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Last week, the Ohio Education Research Center (OERC) hosted a terrific conference at Ohio State University which brought together the state’s education research and practitioner communities. The focus of the one-day conference was teacher quality—why it matters, and how Ohio’s teacher-quality initiatives are playing out in the field.

In his keynote address, Eric Hanushek of Stanford University set the table, zeroing in on the economic value of a high-quality teacher. He showed that students who are fortunate enough to have high-quality teachers are more likely to have higher lifetime earnings than those less fortunate. The implication was easily understood: It cannot be left to chance as to whether students get a high-quality educator.

But here’s the rub: Less clear is what policies help to ensure that every Buckeye student is taught by a great teacher from Kindergarten through high-school graduation. Hanushek pointed out that several variables commonly used to measure teacher quality—including Master’s degrees, experience after a few years of teaching, and participation in professional-development programs—only weakly correlate to actual effectiveness.

A panel discussion wrestled with the ambiguity and complexity involved in raising teacher quality. (The slide decks are available here.) The panel, moderated by Rebecca Watts of the Ohio Board of Regents, included Christopher Burrows, superintendent of Georgetown Exempted Village (a district an hour east of Cincinnati), Lawrence Johnson of the University of Cincinnati, and Belinda Gimbert of Ohio State University. The panelists raised some of the prickly issues that face practitioners when it comes to...

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A 2014 report  from the Consortium for Policy Research in Education (CPRE) shows that the number of first-year teachers in the United States rose from 84,000 in 1987–88 to 147,000 in 2011–12. While this change is largely demographic (fueled by baby boomer retirements), it also means that over 1.7 million teachers—roughly half the workforce—has ten or fewer years of experience. While the new infusion of talent, energy, and ideas a new teacher can bring is positive, many aren’t sticking around for very long. In fact, the CPRE report notes that more than 41 percent of beginning teachers left the profession within five years. While not all teacher turnover is bad—no one wants to force weak teachers to stay merely to improve retention rates—there are also talented teachers who are leaving—and students are the ones paying the heaviest price.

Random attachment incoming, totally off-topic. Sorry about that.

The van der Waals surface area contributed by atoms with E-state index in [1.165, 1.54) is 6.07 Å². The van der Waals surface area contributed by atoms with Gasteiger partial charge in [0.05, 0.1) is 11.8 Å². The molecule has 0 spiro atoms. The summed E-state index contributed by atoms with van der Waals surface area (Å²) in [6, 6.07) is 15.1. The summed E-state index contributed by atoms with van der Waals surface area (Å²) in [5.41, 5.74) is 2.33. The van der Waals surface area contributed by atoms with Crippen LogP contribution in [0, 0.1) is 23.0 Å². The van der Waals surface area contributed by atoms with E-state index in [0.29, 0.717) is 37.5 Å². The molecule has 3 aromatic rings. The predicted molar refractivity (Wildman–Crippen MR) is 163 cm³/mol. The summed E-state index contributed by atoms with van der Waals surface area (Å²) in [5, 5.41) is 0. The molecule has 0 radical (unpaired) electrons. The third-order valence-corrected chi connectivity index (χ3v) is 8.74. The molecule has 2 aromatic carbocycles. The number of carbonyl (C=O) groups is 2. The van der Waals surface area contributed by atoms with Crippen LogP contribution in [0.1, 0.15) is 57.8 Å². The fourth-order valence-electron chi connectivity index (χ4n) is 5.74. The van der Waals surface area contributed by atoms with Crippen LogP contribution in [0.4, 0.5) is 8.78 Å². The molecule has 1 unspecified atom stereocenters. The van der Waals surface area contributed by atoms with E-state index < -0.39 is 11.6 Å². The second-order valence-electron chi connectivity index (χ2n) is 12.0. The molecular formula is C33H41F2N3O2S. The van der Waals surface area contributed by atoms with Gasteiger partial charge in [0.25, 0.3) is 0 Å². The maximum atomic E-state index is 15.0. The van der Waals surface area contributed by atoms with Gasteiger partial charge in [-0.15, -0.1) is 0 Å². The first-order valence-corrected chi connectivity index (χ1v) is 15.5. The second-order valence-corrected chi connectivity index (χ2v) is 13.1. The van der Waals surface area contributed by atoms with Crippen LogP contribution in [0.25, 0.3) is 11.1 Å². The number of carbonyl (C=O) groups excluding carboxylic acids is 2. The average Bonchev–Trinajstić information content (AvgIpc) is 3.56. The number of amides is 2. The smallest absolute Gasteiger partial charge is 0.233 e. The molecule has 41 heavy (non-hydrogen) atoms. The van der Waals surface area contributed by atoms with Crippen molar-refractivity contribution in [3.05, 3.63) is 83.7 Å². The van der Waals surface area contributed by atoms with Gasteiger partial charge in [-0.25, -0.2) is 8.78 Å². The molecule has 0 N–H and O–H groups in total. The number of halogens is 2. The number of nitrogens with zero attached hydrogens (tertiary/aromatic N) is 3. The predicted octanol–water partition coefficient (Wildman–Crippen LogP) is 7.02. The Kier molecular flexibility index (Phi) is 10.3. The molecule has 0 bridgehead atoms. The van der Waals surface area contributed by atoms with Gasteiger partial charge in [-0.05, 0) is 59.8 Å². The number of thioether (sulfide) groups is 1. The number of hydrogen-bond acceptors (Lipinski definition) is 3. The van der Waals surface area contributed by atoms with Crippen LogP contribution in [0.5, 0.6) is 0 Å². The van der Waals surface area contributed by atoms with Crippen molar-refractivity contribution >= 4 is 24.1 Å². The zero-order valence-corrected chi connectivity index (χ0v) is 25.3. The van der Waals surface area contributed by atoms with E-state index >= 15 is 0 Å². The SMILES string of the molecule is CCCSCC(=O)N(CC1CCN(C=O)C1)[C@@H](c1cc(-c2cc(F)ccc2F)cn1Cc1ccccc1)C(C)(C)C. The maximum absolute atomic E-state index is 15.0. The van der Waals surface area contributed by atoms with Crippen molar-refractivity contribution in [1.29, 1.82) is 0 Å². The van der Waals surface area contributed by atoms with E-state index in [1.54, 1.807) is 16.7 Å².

Much ado has been made over why beginning teachers leave . You’ll hear different accounts of how to fix it on different “sides” of the education reform debate. One such argument provided by Richard Ingersoll, a professor from the University of Pennsylvania’s education school (and a former high school teacher), faults the isolating “sink or swim” experience that most beginning teachers face. Ingersoll notes that beginning teachers are “frequently left to succeed or fail on their own within the confines of their classrooms” and goes on to explain that some commentators even refer to teaching as a profession that “cannibalizes its young.” Perhaps Ellen Moir said...

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Welcome to the new-and-improved Late Bell, Fordham's uncanny afternoon newsletter! We're starting off our bold new era with a special Fordham-in-the-news edition.

WHEN YOU’RE AN EDUCATION-POLICY WONK AND A PUBLIC SCHOOL DAD
“Education leaders are often put off by parents who know a lot about schools and won’t shut up. Petrilli is definitely in that category,” notes Jay Mathews of the Washington Post on a recent column in which this education-policy dad asks where’s the beef on curriculum.

THE EDUCATION-REFORM PLAYOFFS
At the National Review Online, Fordham’s Chester E. Finn, Jr. asks whether pushing only a test-based accountability system is the best strategy. But that doesn’t mean he’s giving up on reform: “Major-league education change is still needed, maybe now more than ever, and it’s no time for either complacency or despair.”

YOU SAY SKILLS, WE SAY KNOWLEDGE
Emily Richmond chronicles why Common Core might be more difficult to implement in the higher grades since the standards are based on the idea that kids need knowledge. Case in point? Richmond highlights Robert Pondiscio’s take on close reading.

TO WAIVER OR NOT TO WAIVER?
‘“We’re punishing schools and educators, and arguably kids, because state policy makers don’t want to do what” the Education Department demands. “Talk about friendly fire," said...

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Americans are ambivalent about testing, standards, and accountability in their children’s schools. This is clear from survey results that swing wildly depending on how, exactly, the question is phrased—and on whether the practice in question might inconvenience one’s own kid, as apart from fixing those awful schools across town.